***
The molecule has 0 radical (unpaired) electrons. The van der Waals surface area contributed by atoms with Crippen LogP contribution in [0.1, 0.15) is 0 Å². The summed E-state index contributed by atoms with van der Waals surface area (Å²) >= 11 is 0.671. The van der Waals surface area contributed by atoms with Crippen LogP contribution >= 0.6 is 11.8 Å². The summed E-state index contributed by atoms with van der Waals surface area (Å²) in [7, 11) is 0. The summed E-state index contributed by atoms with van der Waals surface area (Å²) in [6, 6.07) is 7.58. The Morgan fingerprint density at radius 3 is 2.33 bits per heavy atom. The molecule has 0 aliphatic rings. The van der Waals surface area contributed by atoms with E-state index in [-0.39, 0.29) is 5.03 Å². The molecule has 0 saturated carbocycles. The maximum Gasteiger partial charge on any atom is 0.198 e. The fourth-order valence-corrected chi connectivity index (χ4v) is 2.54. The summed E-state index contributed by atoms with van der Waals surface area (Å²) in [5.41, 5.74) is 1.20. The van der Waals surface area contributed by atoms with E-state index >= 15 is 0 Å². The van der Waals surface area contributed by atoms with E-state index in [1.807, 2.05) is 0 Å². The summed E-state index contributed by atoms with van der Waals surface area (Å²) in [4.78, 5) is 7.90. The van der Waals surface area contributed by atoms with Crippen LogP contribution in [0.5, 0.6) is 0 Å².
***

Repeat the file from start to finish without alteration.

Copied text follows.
The molecule has 0 radical (unpaired) electrons. The van der Waals surface area contributed by atoms with Crippen LogP contribution in [0.1, 0.15) is 0 Å². The summed E-state index contributed by atoms with van der Waals surface area (Å²) >= 11 is 0.671. The van der Waals surface area contributed by atoms with Crippen LogP contribution >= 0.6 is 11.8 Å². The summed E-state index contributed by atoms with van der Waals surface area (Å²) in [7, 11) is 0. The summed E-state index contributed by atoms with van der Waals surface area (Å²) in [6, 6.07) is 7.58. The Morgan fingerprint density at radius 3 is 2.33 bits per heavy atom. The molecule has 0 aliphatic rings. The van der Waals surface area contributed by atoms with E-state index in [-0.39, 0.29) is 5.03 Å². The molecule has 0 saturated carbocycles. The maximum Gasteiger partial charge on any atom is 0.198 e. The fourth-order valence-corrected chi connectivity index (χ4v) is 2.54. The summed E-state index contributed by atoms with van der Waals surface area (Å²) in [5.41, 5.74) is 1.20. The van der Waals surface area contributed by atoms with E-state index >= 15 is 0 Å². The van der Waals surface area contributed by atoms with E-state index in [1.807, 2.05) is 0 Å². The summed E-state index contributed by atoms with van der Waals surface area (Å²) in [4.78, 5) is 7.90. The van der Waals surface area contributed by atoms with Crippen LogP contribution in [0.5, 0.6) is 0 Å².